The number of prescriptions for antidepressants in England has hit a record high despite national guidance advocating alternative treatments.
Antidepressants are not recommended for mild depression
More than 31 million prescriptions for drugs such as Prozac were issued in 2006 - a 6% rise on the year before.
The figures come as two studies showed "startling" benefits of country walks in people with depression.
Mind, the charity that reported the findings, said GPs should consider "ecotherapy" as a valid alternative.
The National Institute for health and Clinical Excellence issued guidance in 2004 recommending that antidepressants should not be used as first-line therapy for mild to moderate depression.
Instead patients should be offered guided self-help and psychological therapies in the first instance.
But figures from the Information Centre indicate the number of prescriptions for antidepressants are still on the rise.
In particular prescriptions for a group of drugs known as SSRIs, which include Prozac, rose by 10% last year from 14.7m to 16.2m.
There have been fears that the drugs are linked to suicidal thoughts and self-harm in some cases.
In 2003, experts said SSRI antidepressants should not be given to teenagers after experts' concerns they made some patients suicidal.
However, Prozac is still recommended for under-18s, as it is thought that the benefits of taking this particular drug outweigh any potential risk, but only for those with severe depression.
Mind, the mental health charity, say the UK is trailing behind other countries in the use of other therapies.
In the Netherlands, Italy, Germany, Austria, Belgium and Slovenia, patients with depression are prescribed agricultural work.
Holland has 600 care farms that are part of the health service compared with 43 in the UK none of which are aimed at mental health.
In a report on ecotherapy, Mind said 93% of GPs have prescribed drugs due to lack of alternatives.
Ecotherapy, described as getting outdoors and getting active in a green environment, should be considered as a treatment option they said.
Researchers at the University of Essex compared a walk in a country park with a walk in a shopping centre in a study of 20 people.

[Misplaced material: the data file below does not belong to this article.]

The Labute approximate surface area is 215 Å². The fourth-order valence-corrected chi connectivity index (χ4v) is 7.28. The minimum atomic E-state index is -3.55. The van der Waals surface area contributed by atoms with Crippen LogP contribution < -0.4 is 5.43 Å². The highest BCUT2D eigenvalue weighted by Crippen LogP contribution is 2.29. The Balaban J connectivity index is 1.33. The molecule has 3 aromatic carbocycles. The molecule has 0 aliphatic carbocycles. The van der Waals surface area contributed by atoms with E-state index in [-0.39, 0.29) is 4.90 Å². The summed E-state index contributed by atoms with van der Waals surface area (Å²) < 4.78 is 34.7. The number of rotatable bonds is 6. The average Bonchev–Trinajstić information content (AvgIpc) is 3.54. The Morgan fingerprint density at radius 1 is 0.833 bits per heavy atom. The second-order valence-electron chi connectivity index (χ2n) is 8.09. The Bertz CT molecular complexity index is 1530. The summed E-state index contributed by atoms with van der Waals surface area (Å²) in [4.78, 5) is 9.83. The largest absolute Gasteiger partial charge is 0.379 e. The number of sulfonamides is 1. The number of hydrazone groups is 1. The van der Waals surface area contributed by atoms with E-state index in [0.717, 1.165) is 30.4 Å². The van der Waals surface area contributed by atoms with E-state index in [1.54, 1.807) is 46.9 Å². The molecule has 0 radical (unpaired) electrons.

They found 71% reported decreased levels of depression after a country walk compared with 45% after a shopping centre walk.
Participants also felt much less tense and reported greatly increased self esteem after a green walk.
But after a walk in a shopping centre, 50% said their feelings of tension increased and 44% said their self-esteem decreased after the walk in a shopping centre.
A separate survey of 108 people who regularly take part in green activities run by local Mind associations found 90% said it was the combination of nature and exercise that had the greatest effect on them and 94% said green activities had lifted their depression.
Paul Farmer, chief executive of Mind said ecotherapy was a credible, clinically-valid treatment option and needs to be prescribed by GPs especially as access to treatments other than antidepressants was extremely limited.
"We're not saying that ecotherapy can replace drugs but the debate needs to be broadened."
Marjorie Wallace, chief executive of the mental health charity SANE, said: "GPs are now encouraged to diagnose depression yet without the availability of qualified counsellors and therapists they have little choice but to hand out a prescription - or send the patient away empty-handed, leaving them with less hope of treatment and recovery."
The NHS is currently rolling out a programme of providing people with access to computerised CBT and the government has set up 10 pilots to explore ways of speeding up access to talking therapies.
A spokesperson for the Department of Health said: "Central to our efforts is the ability for people who are ill to be able to quickly get the right kind of therapy, instead of being prescribed medication."
They added the demonstration sites were showing early signs that quick access to therapy reduced the time that patients are ill and helps individuals to regain their independence.
Professor Mayur Lakhani, chair of the Royal College of GPs, said: "We reject the suggestion that GPs prescribe antidepressants too readily.
"GPs consider the need for antidepressants only after a careful assessment of the patients┐ clinical condition.
"The real story is the lack of access to services such as talking therapies and the long waiting lists for these. GPs find themselves in a difficult position because of limited services."